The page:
Thus, accordingly, it is a primary object of the present invention to provide a wedge cleat which accepts a line and holds that line securely against any retrograde movement in the axial direction opposite that from which the line entered the wedge cleat.

Other objects, advantages and novel features of the invention will become apparent from the following detailed description of the invention, when considered in conjunction with the accompanying drawings.

BRIEF DESCRIPTION OF THE DRAWINGS FIG. I is a top plan of a wedge cleat forming one embodiment of the present invention.

FIG. 2 is a rear elevational view of the wedge cleat of FIG. 1.

FIG. 3 is a top plan view of an alternate embodiment of the present invention.

DESCRIPTION OF PREFERRED EMBODIMENTS Referring to the drawings, the arrangement illustrated in FIGS. 1 and 2 constitutes one embodiment of the present invention formed of wood, plastic, metal or composition material. A base 12 supports blocks 17 and 19 provided with oppositely facing, inclined, sliding wedge guide surfaces 14 and 16 within left and right hand blocks 17 and 19, respectively. Blocks l7 and 19 are mounted upon the base 12 by pins 20, 22, 24 and 26, respectively, allowing the sliding wedge elements 28 and 30 to slide along respective sliding wedge guide surfaces 14 and 16.

The sliding wedge elements cooperate to fonn a line receiving nip 18 which by parallel axial displacement of the sliding wedge elements, along the sliding wedge surfaces 14 and 16, may be enlarged to accommodate lines of different diameters. Essentially, the nip is formed by the opposed line engaging faces 32 and 34 constituting, in illustrated embodiment, the vertical side walls of sliding wedge elements 28 and 30, respectively; the line engaging faces 32 and 34 being in spaced, parallel confronting relation. The faces 32 and 34 should be parallel to prevent accidental dislodgement of the line and should have-serrations 36 or other frictional means, to increase resistance to slippage of a line, shown in dotted lines at L, grasped by the sliding wedge elements within nip 18.

Each sliding wedge element is provided with a cylindrical box or hole 38 which allows pins 44 and 46 to be received thereby, with their after ends fixed to respective blocks 17 and 19. Linear coil springs 40 for respective sliding wedge elements 28 and 30 bias the sliding wedge elements along that plane formed by the sliding wedge surfaces 14 and 16 into a closed nip position. The pins 44 and 46 extend upwardly from bases 52 of blocks 17 and 19, the pins lying parallel to respective sliding wedge surfaces 14 and 16, and their ends 54 are respectively received within holes 38 of the sliding wedge elements 28 and 30 to guide movement of the sliding wedge elements such that the opposed line engaging faces 32 and 34 always remain parallel to each other. It is apparent from viewing FIG. 1 that movement of the sliding wedge elements will act to change the size of the nip between the serrated nip-defining and line engaging faces 32 and 34, with springs 40 biasing the sliding wedge elements toward closed nip posi tion.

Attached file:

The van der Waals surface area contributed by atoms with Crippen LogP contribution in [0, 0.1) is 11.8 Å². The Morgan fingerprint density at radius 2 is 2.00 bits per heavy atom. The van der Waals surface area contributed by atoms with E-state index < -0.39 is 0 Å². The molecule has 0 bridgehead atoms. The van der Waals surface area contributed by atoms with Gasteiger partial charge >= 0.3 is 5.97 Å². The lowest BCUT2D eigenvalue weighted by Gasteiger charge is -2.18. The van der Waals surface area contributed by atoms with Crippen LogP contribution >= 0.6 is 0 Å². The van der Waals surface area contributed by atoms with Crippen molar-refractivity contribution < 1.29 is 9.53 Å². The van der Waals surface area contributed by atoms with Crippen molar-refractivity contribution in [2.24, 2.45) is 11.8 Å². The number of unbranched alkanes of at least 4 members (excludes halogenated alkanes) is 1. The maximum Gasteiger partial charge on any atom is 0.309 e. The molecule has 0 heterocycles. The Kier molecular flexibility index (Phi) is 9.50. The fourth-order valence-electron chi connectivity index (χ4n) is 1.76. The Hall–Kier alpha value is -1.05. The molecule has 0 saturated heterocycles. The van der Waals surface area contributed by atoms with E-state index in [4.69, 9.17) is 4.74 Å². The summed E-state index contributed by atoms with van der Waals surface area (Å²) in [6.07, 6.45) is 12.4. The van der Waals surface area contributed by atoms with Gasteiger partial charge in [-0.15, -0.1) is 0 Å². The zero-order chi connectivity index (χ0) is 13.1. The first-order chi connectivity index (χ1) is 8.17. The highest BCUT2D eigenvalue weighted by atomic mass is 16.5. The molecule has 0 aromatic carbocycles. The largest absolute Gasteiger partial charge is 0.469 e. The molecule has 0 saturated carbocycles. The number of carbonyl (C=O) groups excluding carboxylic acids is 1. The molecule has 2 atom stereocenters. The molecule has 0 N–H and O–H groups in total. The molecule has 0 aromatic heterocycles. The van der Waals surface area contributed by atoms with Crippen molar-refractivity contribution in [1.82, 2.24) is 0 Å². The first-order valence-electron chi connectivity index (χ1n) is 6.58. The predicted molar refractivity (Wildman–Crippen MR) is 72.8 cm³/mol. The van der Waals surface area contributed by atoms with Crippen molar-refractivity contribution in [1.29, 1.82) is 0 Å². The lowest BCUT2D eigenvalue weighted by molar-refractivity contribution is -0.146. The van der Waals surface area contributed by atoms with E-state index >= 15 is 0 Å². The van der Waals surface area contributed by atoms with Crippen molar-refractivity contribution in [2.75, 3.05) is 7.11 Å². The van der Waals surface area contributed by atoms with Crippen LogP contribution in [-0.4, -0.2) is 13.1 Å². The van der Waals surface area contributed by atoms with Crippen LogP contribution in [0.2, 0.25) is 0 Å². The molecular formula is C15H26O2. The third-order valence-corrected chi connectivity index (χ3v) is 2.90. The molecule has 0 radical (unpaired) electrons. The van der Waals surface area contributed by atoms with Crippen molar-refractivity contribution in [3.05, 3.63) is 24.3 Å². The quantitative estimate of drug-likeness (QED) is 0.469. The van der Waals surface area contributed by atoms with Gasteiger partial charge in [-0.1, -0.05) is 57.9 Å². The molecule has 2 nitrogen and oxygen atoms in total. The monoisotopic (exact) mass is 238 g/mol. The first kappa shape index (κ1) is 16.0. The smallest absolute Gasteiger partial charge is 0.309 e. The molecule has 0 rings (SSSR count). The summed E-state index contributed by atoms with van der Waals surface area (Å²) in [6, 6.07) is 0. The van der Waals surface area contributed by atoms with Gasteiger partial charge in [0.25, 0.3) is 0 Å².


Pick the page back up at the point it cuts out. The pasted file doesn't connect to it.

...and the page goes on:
Stops 55 within blocks 17 and 19 cooperate with edge recesses 56 within wedge elements 28 and 30 to limit movement of biased wedge elements short of contact with each other. Wedge elements 28 and 30 may ride on antifriction rollers 57 positioned within recesses 59 carried by blocks 17 and 19 to reduce friction between the relatively moving members.

As illustrated in FIGS. 1 and 2, a line is shown in phantom lines as at L. Movement of line L radially towards the nip 18 in the direction of Arrow A, FIG. I, displaces the sliding wedge elements apart progressively until the line clears the line-engaging faces 32 and 34 and therefore the nip gap of the sliding wedge elements is substantially equal to the diameter of the line. At that point, the line L moves into line-holding position. This is illustrated in FIG. 1 by dotted lines indicating that the sliding wedge elements 28 and 30 are in positions of ultimate displacement with regard to the particular line L due to the forcing of the line into the nip. Movement of the line L in the direction of Arrow A forces the springs 40 to increase tension but permitting the line to enter nip 18.

When positioned in the wedge cleat as shown in FIG. 1, the line may be moved further in the direction of Arrow A, since this has a tendency to increase the nip 18 which grasps the line but any retrograde movement in the direction of Arrow B in this case causes the serrated line-engaging faces 32 and 34 to more closely grip the line and retrogressive movement of the line is prevented.

In order to release the line from the wedge cleat, the line must be moved further in the direction of Arrow A and pulled upwardly from between the line-engaging faces 32 and 34. Opposed beveled corners 58 of the wedge elements assist entry of the line into the nip gap 18.